I can't think of a more cozy and nourishing way to begin a holiday meal than a rich and flavorful soup made from...inexpensive onions. Gourmet? Perhaps not, though it's amazing what a long slow simmer will do to the most pedestrian of root vegetables. And the blanket of molten cheese on top makes it even more glamorous. As you know I'm participating in Share Our Holiday Table to raise money to stop childhood hunger in the US and today is the soup course!
There are two great things about a soup like this--well, there are many more I'm sure, but just I'll mention the two that come to my mind: it is wonderfully budget conscious (and who couldn't use that during these difficult times) and you can make it the day before you need it. In fact it's better that way.
I cry like a baby every time I slice onions and have tried every one of Martha's suggestions on how to prevent it (keeping my mouth shut, burning a candle nearby etc.) and none of them work. If you have a trick that does, I'd love to hear it! I actually cried so much in the making of this soup that I almost let out an involuntary sob. I've heard it's cathartic, a good cry, and I must say I felt especially good after the onions were simmering away on the stove. Remember to tuck in your fingers when you are slicing, or you'll be crying for a different reason entirely.
Though this soup is very simple to make, it does take time to cook a full pot of onions down until they become deep golden brown and sweet as can be. Don't try to rush this step, unless you are a fan of the acrid taste of burnt onions. It will take the better part of one hour.
Then stir in some flour and broth, a pinch of thyme,and a couple spoons of brandy (everything tastes better with a little booze) and simmer the soup for about 20 minutes. After that you can cool and refrigerate it until the next day. To serve it's simply topped with toasted bread (I used croutons from La Brea Bakery), blanketed with cheese and broiled.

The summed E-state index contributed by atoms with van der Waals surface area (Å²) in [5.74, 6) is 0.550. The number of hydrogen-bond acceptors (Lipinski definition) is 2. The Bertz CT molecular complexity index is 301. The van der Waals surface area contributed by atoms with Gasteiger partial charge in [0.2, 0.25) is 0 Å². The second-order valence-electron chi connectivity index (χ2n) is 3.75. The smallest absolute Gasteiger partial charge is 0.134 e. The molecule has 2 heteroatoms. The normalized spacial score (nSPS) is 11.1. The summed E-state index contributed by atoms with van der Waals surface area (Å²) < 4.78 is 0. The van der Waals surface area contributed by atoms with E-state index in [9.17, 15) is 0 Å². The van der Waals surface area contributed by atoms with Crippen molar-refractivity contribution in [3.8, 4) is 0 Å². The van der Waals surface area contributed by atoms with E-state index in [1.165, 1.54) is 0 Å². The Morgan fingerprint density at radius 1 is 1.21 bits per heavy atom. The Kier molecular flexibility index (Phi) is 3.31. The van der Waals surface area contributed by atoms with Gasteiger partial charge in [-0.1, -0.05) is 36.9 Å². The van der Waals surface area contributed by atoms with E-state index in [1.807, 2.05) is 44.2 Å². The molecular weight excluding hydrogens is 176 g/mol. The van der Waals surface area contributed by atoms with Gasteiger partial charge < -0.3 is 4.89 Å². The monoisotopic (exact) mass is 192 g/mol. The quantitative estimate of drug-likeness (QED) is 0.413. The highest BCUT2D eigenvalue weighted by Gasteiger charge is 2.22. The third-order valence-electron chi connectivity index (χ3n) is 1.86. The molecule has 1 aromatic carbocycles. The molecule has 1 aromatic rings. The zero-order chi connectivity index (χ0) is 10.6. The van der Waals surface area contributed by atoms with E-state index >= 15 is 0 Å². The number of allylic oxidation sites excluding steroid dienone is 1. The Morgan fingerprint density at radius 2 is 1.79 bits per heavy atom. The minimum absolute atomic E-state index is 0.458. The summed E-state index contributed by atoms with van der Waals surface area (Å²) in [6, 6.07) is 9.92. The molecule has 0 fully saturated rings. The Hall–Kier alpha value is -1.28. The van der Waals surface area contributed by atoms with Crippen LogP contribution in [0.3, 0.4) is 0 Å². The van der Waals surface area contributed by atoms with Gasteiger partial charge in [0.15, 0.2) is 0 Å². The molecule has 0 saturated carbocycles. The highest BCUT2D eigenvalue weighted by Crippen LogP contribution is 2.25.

Don't forget to see what's cooking in the kitchens of the other participating bloggers!
December 9: Soup
French Onion Soup
Dark and rich, this soup will surely satisfy the cravings of your most discriminating guests and make a lovely addition to your holiday supper. This soup tastes even better the second day, so make it in advance if possible.
Prep time: 15 minutes
Total time: 2 hours
Yield: serves 4-6 as a first course
5 pounds of onions, about 6 large
4 tablespoons butter
2 tablespoons flour
1 1/2 quarts good quality beef broth or stock
1 teaspoon of beef bouillon or base, such as Better Than Bouillon (optional)
1 teaspoon fresh thyme leaves
2-3 tablespoons brandy
4 slices of french bread, toasted (or croutons)
8 slices of Gruyere cheese
1. Peel and slice onions into 1/4 inch rounds. Heat a large stockpot over medium heat and add the butter. When the butter has melted add the onions to the pot and stir to coat.
2. Cook onions for one hour, stirring occasionally, until onions are deep, golden brown. Sprinkle with flour, then gradually add stock while stirring to prevent lumps. Add bouillon if using, thyme and brandy and stir to combine. Bring to a boil, reduce heat, cover partially and simmer for 20 minutes. Remove from heat and cool completely. Refrigerate overnight.
3. To finish, reheat the soup until simmering on the stove. Adjust oven rack so that it is 6 inches from your broiler. Ladle soup into 4 oven-proof bowls that have been placed on a baking sheet. Top with slices of toasted French bread or croutons and 2 slices of cheese (on each bowl). Broil for 3-5 minutes, or until cheese is melted and golden brown. Serve immediately.